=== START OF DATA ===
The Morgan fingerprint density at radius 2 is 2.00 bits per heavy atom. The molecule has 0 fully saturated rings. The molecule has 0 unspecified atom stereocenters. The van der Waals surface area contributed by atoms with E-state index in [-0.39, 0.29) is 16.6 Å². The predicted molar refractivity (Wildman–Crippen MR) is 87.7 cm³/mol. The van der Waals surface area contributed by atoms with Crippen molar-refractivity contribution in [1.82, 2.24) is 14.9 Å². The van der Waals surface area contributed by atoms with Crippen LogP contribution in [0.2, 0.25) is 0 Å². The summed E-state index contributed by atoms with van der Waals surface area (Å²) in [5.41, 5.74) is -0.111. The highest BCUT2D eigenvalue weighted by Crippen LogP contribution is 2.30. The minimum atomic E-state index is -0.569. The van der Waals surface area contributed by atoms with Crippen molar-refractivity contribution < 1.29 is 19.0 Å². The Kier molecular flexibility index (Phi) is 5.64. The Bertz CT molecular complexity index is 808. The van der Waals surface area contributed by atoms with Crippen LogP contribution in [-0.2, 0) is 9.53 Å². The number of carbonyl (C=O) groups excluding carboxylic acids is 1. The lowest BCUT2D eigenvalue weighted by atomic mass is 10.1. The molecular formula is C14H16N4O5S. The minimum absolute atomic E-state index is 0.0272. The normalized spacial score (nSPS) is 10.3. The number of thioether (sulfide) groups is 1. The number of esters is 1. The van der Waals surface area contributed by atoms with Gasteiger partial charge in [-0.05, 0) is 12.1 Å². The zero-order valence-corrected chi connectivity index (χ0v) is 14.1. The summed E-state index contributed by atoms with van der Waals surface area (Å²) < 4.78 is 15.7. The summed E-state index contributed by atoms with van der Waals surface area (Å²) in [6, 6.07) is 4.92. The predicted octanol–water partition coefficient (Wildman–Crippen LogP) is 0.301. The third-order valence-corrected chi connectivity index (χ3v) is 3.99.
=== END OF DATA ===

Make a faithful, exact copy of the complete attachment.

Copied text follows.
The Morgan fingerprint density at radius 2 is 2.00 bits per heavy atom. The molecule has 0 fully saturated rings. The molecule has 0 unspecified atom stereocenters. The van der Waals surface area contributed by atoms with E-state index in [-0.39, 0.29) is 16.6 Å². The predicted molar refractivity (Wildman–Crippen MR) is 87.7 cm³/mol. The van der Waals surface area contributed by atoms with Crippen molar-refractivity contribution in [1.82, 2.24) is 14.9 Å². The van der Waals surface area contributed by atoms with Crippen LogP contribution in [0.2, 0.25) is 0 Å². The summed E-state index contributed by atoms with van der Waals surface area (Å²) in [5.41, 5.74) is -0.111. The highest BCUT2D eigenvalue weighted by Crippen LogP contribution is 2.30. The minimum atomic E-state index is -0.569. The van der Waals surface area contributed by atoms with Crippen molar-refractivity contribution < 1.29 is 19.0 Å². The Kier molecular flexibility index (Phi) is 5.64. The Bertz CT molecular complexity index is 808. The van der Waals surface area contributed by atoms with Crippen LogP contribution in [-0.2, 0) is 9.53 Å². The number of carbonyl (C=O) groups excluding carboxylic acids is 1. The lowest BCUT2D eigenvalue weighted by atomic mass is 10.1. The molecular formula is C14H16N4O5S. The minimum absolute atomic E-state index is 0.0272. The normalized spacial score (nSPS) is 10.3. The number of thioether (sulfide) groups is 1. The number of esters is 1. The van der Waals surface area contributed by atoms with Gasteiger partial charge in [-0.05, 0) is 12.1 Å². The zero-order valence-corrected chi connectivity index (χ0v) is 14.1. The summed E-state index contributed by atoms with van der Waals surface area (Å²) < 4.78 is 15.7. The summed E-state index contributed by atoms with van der Waals surface area (Å²) in [6, 6.07) is 4.92. The predicted octanol–water partition coefficient (Wildman–Crippen LogP) is 0.301. The third-order valence-corrected chi connectivity index (χ3v) is 3.99.